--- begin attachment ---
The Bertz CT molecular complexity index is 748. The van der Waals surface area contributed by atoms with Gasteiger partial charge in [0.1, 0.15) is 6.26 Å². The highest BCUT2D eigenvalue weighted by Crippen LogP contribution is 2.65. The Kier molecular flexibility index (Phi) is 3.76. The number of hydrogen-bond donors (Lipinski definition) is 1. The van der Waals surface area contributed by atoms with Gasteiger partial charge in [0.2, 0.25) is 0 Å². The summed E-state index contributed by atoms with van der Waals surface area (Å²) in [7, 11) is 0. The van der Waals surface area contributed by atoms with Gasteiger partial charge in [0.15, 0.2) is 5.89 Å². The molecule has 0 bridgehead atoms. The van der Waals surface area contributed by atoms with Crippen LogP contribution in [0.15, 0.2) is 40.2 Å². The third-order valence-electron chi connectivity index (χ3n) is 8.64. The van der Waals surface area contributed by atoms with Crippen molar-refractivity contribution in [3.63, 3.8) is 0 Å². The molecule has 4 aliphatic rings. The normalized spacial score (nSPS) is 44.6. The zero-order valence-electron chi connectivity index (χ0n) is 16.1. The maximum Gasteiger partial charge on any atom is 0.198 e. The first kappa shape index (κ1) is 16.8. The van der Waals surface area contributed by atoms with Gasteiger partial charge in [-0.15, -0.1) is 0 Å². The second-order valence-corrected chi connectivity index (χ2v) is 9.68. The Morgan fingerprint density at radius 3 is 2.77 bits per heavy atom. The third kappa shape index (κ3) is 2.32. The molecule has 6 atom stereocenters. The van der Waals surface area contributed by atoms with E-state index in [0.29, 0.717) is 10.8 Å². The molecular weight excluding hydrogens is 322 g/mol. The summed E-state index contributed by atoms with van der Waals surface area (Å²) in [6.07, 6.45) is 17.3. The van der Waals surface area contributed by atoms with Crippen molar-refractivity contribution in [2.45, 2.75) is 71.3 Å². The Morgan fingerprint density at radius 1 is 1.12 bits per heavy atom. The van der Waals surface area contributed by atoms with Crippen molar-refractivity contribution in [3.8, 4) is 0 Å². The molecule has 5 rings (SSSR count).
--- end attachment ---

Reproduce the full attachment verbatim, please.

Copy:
The Bertz CT molecular complexity index is 748. The van der Waals surface area contributed by atoms with Gasteiger partial charge in [0.1, 0.15) is 6.26 Å². The highest BCUT2D eigenvalue weighted by Crippen LogP contribution is 2.65. The Kier molecular flexibility index (Phi) is 3.76. The number of hydrogen-bond donors (Lipinski definition) is 1. The van der Waals surface area contributed by atoms with Gasteiger partial charge in [0.2, 0.25) is 0 Å². The summed E-state index contributed by atoms with van der Waals surface area (Å²) in [7, 11) is 0. The van der Waals surface area contributed by atoms with Gasteiger partial charge in [0.15, 0.2) is 5.89 Å². The molecule has 0 bridgehead atoms. The van der Waals surface area contributed by atoms with Crippen LogP contribution in [0.15, 0.2) is 40.2 Å². The third-order valence-electron chi connectivity index (χ3n) is 8.64. The van der Waals surface area contributed by atoms with Crippen molar-refractivity contribution in [3.63, 3.8) is 0 Å². The molecule has 4 aliphatic rings. The normalized spacial score (nSPS) is 44.6. The zero-order valence-electron chi connectivity index (χ0n) is 16.1. The maximum Gasteiger partial charge on any atom is 0.198 e. The first kappa shape index (κ1) is 16.8. The van der Waals surface area contributed by atoms with Gasteiger partial charge in [-0.15, -0.1) is 0 Å². The second-order valence-corrected chi connectivity index (χ2v) is 9.68. The Morgan fingerprint density at radius 3 is 2.77 bits per heavy atom. The third kappa shape index (κ3) is 2.32. The molecule has 6 atom stereocenters. The van der Waals surface area contributed by atoms with E-state index in [0.29, 0.717) is 10.8 Å². The molecular weight excluding hydrogens is 322 g/mol. The summed E-state index contributed by atoms with van der Waals surface area (Å²) in [6.07, 6.45) is 17.3. The van der Waals surface area contributed by atoms with Crippen molar-refractivity contribution in [2.45, 2.75) is 71.3 Å². The Morgan fingerprint density at radius 1 is 1.12 bits per heavy atom. The van der Waals surface area contributed by atoms with Crippen molar-refractivity contribution in [3.8, 4) is 0 Å². The molecule has 5 rings (SSSR count).